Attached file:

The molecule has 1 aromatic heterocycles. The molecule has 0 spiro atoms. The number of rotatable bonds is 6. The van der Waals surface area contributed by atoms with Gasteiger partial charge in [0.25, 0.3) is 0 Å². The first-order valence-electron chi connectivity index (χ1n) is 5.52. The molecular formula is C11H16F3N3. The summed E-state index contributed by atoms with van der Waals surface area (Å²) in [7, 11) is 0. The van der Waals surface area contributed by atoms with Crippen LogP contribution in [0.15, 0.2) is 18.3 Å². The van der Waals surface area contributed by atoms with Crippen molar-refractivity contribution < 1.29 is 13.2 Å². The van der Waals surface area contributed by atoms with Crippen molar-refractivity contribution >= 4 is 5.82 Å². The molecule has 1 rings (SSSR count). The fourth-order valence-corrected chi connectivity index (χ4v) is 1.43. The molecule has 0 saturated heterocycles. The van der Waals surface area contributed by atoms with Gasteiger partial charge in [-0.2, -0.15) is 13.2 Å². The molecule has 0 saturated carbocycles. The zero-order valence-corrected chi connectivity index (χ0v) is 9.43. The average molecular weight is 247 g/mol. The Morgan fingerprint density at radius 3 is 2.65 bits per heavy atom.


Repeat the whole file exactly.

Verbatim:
The molecule has 1 aromatic heterocycles. The molecule has 0 spiro atoms. The number of rotatable bonds is 6. The van der Waals surface area contributed by atoms with Gasteiger partial charge in [0.25, 0.3) is 0 Å². The first-order valence-electron chi connectivity index (χ1n) is 5.52. The molecular formula is C11H16F3N3. The summed E-state index contributed by atoms with van der Waals surface area (Å²) in [7, 11) is 0. The van der Waals surface area contributed by atoms with Crippen LogP contribution in [0.15, 0.2) is 18.3 Å². The van der Waals surface area contributed by atoms with Crippen molar-refractivity contribution < 1.29 is 13.2 Å². The van der Waals surface area contributed by atoms with Crippen molar-refractivity contribution >= 4 is 5.82 Å². The molecule has 1 rings (SSSR count). The fourth-order valence-corrected chi connectivity index (χ4v) is 1.43. The molecule has 0 saturated heterocycles. The van der Waals surface area contributed by atoms with Gasteiger partial charge in [-0.2, -0.15) is 13.2 Å². The molecule has 0 saturated carbocycles. The zero-order valence-corrected chi connectivity index (χ0v) is 9.43. The average molecular weight is 247 g/mol. The Morgan fingerprint density at radius 3 is 2.65 bits per heavy atom.